John


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* Schematic_Balanced Microphone Preamp-1-2.pdf (21.16 KB - downloaded 51 times.)
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KB2WIG
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« Reply #189 on: December 14, 2019, 04:45:25 PM »



She is starting to look nice..... I had a !Duh? moment; why is that arrow pointing at that meter?

klc
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w9jsw
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« Reply #190 on: December 14, 2019, 04:53:21 PM »

I need to find a face plate for the honking variac. That spacer between the PS and Mod will house the sequencer. I bought a nice bezel for it. Should look sharp. I had planned to have a PS control there but decided it was not needed.

Here is more on the preamp -

Frank sez - "I added a couple op amp stages of active low pass filtering. The green trace below is without the filter and the blue is with two stages. 3dB point is about 7kHz. The roll off is easily shifted with RC values. I tried to use common values for the simulation. So now we have balanced or unbalanced input with the option of gain (2dB now), a negative peak limiter and active filtering. This addresses my concerns with the wideband driver passing extreme highs. I think the layout would be cleaner with 4 discrete op amps. I only picked the OP07 because it is common and in the LT Spice library. FET op amps would be better for RF susceptibility and there are many lower noise amps out there. Sockets would allow for additional testing. The user has the option of populating the functions desired. "

Board pic... 2" by 3" - $30 for 3 of them at Oshpark.

John


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w9jsw
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« Reply #191 on: December 28, 2019, 06:18:10 PM »

Still working a lot of metal.

This punch is a beast! Makes perfect 2.75in holes.

Hooking up the variable caps to the turns counters going well. Will take a pic when farther along.

Going to make the peek holes smaller on the RF deck. Not as much space and I don't like the way the large ones worked out on the modulator. As you look down on them you see a lot of tube base. I guess they will look nice from the operating position, though.

Do these large ammeters have a shunt inside? Some of them track face current properly, some do not. I see 2 bolt heads showing under the main terminals. Will open one up to see, I guess.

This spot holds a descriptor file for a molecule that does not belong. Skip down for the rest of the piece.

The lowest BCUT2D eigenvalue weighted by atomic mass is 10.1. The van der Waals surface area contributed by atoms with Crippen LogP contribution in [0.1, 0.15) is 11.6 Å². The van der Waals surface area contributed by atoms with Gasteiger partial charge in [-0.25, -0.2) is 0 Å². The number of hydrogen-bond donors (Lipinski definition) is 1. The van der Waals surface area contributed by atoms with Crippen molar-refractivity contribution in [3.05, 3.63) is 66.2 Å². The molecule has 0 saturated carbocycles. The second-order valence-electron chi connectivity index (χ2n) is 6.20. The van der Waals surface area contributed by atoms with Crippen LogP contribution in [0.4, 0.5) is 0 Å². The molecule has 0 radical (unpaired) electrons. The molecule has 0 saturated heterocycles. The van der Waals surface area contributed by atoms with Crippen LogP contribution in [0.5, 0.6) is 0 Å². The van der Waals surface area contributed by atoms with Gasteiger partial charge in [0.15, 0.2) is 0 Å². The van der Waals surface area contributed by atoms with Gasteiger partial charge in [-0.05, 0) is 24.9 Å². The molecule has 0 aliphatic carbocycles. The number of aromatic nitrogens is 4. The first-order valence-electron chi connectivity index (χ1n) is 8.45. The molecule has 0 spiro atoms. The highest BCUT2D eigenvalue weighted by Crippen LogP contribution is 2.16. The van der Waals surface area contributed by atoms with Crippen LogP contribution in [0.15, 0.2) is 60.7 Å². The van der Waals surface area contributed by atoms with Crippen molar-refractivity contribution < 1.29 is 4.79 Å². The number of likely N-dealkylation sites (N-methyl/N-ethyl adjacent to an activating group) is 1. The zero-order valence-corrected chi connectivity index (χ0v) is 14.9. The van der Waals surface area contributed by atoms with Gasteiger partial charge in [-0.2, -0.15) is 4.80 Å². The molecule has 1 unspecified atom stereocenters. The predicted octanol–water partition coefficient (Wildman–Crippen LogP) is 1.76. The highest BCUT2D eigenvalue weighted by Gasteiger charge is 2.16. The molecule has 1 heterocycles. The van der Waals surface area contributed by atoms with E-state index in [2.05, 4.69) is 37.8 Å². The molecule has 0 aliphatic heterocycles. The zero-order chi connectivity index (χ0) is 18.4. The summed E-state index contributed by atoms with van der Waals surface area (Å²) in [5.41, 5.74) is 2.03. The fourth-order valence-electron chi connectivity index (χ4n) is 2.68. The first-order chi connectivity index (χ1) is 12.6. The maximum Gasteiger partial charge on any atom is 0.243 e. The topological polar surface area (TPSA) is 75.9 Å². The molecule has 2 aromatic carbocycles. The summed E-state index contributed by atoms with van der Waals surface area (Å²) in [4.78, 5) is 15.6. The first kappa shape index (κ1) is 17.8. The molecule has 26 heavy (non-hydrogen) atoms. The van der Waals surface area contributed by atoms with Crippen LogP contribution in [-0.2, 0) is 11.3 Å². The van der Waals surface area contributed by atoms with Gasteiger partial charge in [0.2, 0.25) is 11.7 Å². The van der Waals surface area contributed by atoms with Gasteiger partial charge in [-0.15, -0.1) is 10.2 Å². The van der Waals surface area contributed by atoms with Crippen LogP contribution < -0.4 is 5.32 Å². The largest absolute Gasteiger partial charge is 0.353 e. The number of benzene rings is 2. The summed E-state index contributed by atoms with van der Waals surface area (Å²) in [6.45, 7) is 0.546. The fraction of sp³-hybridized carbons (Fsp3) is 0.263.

John


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K1JJ
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« Reply #192 on: December 28, 2019, 10:49:36 PM »

Going to make the peek holes smaller on the RF deck. Not as much space and I don't like the way the large ones worked out on the modulator. As you look down on them you see a lot of tube base. I guess they will look nice from the operating position, though.
John

Hi John,

That rig is going to be nice inside AND out.

I think almost every homebrewer of a big rig initially makes the mistake of not realizing that the viewing hole will not line up at certain viewing angles, like when sitting in a chair.   I have always used a single 3"  hole but after seeing yours, I think I would have done better stacking two holes for an oval shape. The 4X1s are rather large and tall, so I may get motivated to cut more to better expose the RF and modulators. I hate having to crane my neck to get the perfect alignment.

Viewing the tube plates during operation is a critical and useful requirement for both pleasure and tube longevity.  Notice the broad-cash industry did it in spades when tubes were in vogue.

T  
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« Reply #193 on: December 30, 2019, 03:14:21 PM »

Looking Good! -

Got me thinking about a big rig. I found a modulation transformer.   I have 811A and 813s  I think I have some PS chokes, a plate transformer and 6 - 4uF oil caps. I have a 48 " rack

Not sure what I might use for the RF  tube. I have a used 4-1000 and Eimac air system cast socket. Not sure how good the tube is. I have a new Eimac  3CX1200A7 but I have a multi band linear planned for it. More time is what I need!



Pat
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« Reply #194 on: December 31, 2019, 12:58:07 AM »

More pics

Wanted to show how I did the turns counters as I could find no other examples on the site. They turn real smooth and are calibrated to increase capacitance as the turns count increases.